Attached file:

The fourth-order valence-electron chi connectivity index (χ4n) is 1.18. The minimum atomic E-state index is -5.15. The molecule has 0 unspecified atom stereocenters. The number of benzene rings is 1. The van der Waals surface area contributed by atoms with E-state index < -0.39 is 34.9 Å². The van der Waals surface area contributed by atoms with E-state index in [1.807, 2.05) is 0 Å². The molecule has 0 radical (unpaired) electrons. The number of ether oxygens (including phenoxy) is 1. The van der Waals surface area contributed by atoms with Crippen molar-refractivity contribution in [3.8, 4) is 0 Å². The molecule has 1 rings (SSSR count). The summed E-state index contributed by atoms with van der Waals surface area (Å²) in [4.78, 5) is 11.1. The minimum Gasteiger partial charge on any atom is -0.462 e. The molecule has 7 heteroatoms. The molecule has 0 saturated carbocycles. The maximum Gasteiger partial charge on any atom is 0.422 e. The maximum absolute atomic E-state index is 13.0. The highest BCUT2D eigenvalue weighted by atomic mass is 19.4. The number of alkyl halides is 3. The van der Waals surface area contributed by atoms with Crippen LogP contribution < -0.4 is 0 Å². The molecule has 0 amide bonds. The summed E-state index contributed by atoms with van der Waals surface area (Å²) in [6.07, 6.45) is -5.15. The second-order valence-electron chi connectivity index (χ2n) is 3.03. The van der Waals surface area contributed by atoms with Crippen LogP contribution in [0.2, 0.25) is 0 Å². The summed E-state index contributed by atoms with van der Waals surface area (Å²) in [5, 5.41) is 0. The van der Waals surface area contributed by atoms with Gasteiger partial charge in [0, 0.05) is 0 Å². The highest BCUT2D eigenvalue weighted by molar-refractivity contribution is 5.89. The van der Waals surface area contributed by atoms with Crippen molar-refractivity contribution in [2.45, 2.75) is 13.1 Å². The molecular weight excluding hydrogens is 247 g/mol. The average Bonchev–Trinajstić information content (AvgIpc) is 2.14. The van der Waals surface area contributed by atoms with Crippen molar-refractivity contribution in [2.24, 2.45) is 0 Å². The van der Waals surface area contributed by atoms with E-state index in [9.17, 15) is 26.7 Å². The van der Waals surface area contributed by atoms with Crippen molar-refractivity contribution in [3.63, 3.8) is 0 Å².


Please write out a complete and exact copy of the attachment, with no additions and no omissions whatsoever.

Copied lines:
The fourth-order valence-electron chi connectivity index (χ4n) is 1.18. The minimum atomic E-state index is -5.15. The molecule has 0 unspecified atom stereocenters. The number of benzene rings is 1. The van der Waals surface area contributed by atoms with E-state index < -0.39 is 34.9 Å². The van der Waals surface area contributed by atoms with E-state index in [1.807, 2.05) is 0 Å². The molecule has 0 radical (unpaired) electrons. The number of ether oxygens (including phenoxy) is 1. The van der Waals surface area contributed by atoms with Crippen molar-refractivity contribution in [3.8, 4) is 0 Å². The molecule has 1 rings (SSSR count). The summed E-state index contributed by atoms with van der Waals surface area (Å²) in [4.78, 5) is 11.1. The minimum Gasteiger partial charge on any atom is -0.462 e. The molecule has 7 heteroatoms. The molecule has 0 saturated carbocycles. The maximum Gasteiger partial charge on any atom is 0.422 e. The maximum absolute atomic E-state index is 13.0. The highest BCUT2D eigenvalue weighted by atomic mass is 19.4. The number of alkyl halides is 3. The van der Waals surface area contributed by atoms with Crippen LogP contribution < -0.4 is 0 Å². The molecule has 0 amide bonds. The summed E-state index contributed by atoms with van der Waals surface area (Å²) in [6.07, 6.45) is -5.15. The second-order valence-electron chi connectivity index (χ2n) is 3.03. The van der Waals surface area contributed by atoms with Crippen LogP contribution in [0.2, 0.25) is 0 Å². The summed E-state index contributed by atoms with van der Waals surface area (Å²) in [5, 5.41) is 0. The van der Waals surface area contributed by atoms with Gasteiger partial charge in [0, 0.05) is 0 Å². The highest BCUT2D eigenvalue weighted by molar-refractivity contribution is 5.89. The van der Waals surface area contributed by atoms with Crippen molar-refractivity contribution in [2.45, 2.75) is 13.1 Å². The molecular weight excluding hydrogens is 247 g/mol. The average Bonchev–Trinajstić information content (AvgIpc) is 2.14. The van der Waals surface area contributed by atoms with Crippen molar-refractivity contribution in [2.24, 2.45) is 0 Å². The van der Waals surface area contributed by atoms with E-state index in [9.17, 15) is 26.7 Å². The van der Waals surface area contributed by atoms with Crippen molar-refractivity contribution in [3.63, 3.8) is 0 Å².